Nobel Prize winning economist and New York Times columnist Paul Krugman has once again mocked the notion of an Irish economic miracle.
Writing in his blog on the New York Times site Krugman takes issue with fellow economist Jean Pisani-Ferry who stated about Europe’s austerity measures:
“Three years later, the results are mixed at best. Unemployment has increased much more than anticipated and social hardship is unmistakable. There is one bright spot: Ireland, which is set to recover from an exceptionally severe financial crisis."
Krugman says Ireland is far from a bright spot. “As best I can tell, Ireland has been universally (that is, by all the Serious people) proclaimed a successful role model at least once a year since the crisis began. Meanwhile, unemployment remains spectacularly high, although down a bit.”
Krugman does not even refer to rampant emigration which keeps unemployment from getting higher than 15 percent.)
Krugman asks if 15 per cent unemployment is a measure of success, “This is a “bright spot,”?" he asks derisively.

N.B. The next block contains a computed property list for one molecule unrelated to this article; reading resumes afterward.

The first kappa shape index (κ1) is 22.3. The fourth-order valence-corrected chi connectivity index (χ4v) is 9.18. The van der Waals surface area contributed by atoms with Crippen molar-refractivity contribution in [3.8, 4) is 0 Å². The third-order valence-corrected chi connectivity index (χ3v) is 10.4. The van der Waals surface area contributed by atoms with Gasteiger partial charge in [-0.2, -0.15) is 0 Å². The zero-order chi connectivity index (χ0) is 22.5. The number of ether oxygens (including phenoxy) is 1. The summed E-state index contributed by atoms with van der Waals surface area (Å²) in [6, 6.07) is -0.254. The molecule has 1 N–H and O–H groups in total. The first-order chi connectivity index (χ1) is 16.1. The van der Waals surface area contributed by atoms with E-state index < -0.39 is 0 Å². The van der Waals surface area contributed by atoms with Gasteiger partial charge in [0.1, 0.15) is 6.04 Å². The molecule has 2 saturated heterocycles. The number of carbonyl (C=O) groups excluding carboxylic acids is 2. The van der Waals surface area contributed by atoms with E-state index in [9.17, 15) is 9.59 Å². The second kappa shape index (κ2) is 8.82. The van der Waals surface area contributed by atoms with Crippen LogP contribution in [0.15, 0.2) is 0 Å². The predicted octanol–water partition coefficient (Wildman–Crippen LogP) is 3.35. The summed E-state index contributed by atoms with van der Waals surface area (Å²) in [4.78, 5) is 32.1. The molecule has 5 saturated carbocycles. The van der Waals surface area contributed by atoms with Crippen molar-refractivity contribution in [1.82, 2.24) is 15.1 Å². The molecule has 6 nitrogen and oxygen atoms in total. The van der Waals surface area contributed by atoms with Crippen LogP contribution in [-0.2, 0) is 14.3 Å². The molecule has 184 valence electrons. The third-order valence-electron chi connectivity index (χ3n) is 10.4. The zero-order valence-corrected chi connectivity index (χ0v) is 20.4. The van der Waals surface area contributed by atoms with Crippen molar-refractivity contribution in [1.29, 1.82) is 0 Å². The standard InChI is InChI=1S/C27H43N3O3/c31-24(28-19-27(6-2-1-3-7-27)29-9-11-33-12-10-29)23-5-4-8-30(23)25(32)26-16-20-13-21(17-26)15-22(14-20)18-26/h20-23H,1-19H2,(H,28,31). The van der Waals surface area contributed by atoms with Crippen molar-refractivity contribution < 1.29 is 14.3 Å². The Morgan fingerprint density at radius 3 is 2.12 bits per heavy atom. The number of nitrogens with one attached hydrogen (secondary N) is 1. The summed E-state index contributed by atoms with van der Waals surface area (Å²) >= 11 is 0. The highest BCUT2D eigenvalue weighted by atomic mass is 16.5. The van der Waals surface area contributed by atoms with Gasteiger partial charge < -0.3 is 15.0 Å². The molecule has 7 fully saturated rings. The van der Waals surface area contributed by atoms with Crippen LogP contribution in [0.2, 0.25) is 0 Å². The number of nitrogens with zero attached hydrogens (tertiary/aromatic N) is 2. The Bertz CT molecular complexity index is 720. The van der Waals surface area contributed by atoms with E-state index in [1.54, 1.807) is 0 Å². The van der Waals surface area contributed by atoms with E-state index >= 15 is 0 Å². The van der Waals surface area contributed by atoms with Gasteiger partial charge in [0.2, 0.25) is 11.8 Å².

Krugman says prediction of Ireland’s economic recovery is nothing new. “We’ve heard that before, and before, and before....much of the data used to tell the recovery story is suspect — not because it’s wrong, exactly, but because Ireland’s odd economic structure, in which so much of its reported exports in particular come from companies that add little value in Ireland, means that the usual numbers have to be treated with great caution.
He concludes, “So look: maybe Ireland really is going to recover for real soon; let’s hope so. But the repeated declarations that it is already a success story — this has been going on for at least three years — are just weird.”